defendant proves that there is a reasonable probability that it affected the outcome of the  

            5           See Adams v. State, 261 P.3d 758, 764 (Alaska 2011).  

            6           Burton v. State, 180 P.3d 964, 968 (Alaska App. 2008) (quoting Carman v. State, 658  

P.3d 131, 137 (Alaska App. 1983)).  

                                                                                                                                                      -  6 -                                                                                                                                                 2557

----------------------- Page 7-----------------------


proceeding."   Given the strength of the State's case, the prosecutor's improper line of                                                                                                                                                                                                                                                                                                                                                                                                                        

 questioning did not affect the outcome of the proceeding.                                                                                                                                                                                                                                                                                         The evidence at trial linking                                                                                                  

thefts from Home Depot of a log splitter and a generator to a particular red pickup was                                                                                                                                                                                                                                                                                                                                                                                                              

 strong, and a photograph of the truck's license plate linked that truck to Brown.                                                                                                                                                                                                                                                                                                                                                                                                   Crane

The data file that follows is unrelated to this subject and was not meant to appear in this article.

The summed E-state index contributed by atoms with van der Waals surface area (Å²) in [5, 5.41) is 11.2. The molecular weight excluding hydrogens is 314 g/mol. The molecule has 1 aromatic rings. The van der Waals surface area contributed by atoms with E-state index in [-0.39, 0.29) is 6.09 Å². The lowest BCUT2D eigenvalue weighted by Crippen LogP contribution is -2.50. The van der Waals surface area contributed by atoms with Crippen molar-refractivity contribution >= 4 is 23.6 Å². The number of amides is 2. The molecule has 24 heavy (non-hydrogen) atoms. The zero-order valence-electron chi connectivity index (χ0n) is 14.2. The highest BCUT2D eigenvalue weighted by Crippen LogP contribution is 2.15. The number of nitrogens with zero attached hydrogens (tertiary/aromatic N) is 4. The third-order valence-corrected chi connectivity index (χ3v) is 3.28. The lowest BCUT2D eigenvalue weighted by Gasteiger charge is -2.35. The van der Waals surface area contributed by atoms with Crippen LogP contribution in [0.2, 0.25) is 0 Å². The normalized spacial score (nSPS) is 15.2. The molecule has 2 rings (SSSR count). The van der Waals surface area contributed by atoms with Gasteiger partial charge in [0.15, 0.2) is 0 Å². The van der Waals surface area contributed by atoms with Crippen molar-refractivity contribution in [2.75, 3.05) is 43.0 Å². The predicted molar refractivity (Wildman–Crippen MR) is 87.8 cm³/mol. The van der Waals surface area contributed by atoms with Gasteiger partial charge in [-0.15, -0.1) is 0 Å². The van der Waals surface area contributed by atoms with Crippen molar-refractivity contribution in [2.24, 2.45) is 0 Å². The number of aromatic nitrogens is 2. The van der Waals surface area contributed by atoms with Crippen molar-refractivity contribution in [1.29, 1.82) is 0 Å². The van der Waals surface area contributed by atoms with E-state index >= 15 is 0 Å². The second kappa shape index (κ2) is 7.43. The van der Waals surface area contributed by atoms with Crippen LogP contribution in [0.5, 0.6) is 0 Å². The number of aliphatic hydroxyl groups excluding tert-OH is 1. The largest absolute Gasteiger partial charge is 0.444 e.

testified that he saw a man with a distinctive wide-brimmed hat commit a theft from                                                                                                                                                                                                                                                                                                                                                                                                           

Home Depot, and that moments later he saw that man, wearing the distinctive hat, drive                                                                                                                                                                                                                                                                                                                                                                                                        

 slowly   by   the   scene   of   the   crime   in   a   red   pickup.     Brown   testified   that   he   was  

 coincidentally present near the scene of the crime as it occurred - but only as an                                                                                                                                                                                                                                                                                                                                                                                                                         

 observer. And to explain the possibility that Crane might have seen him drive by, Brown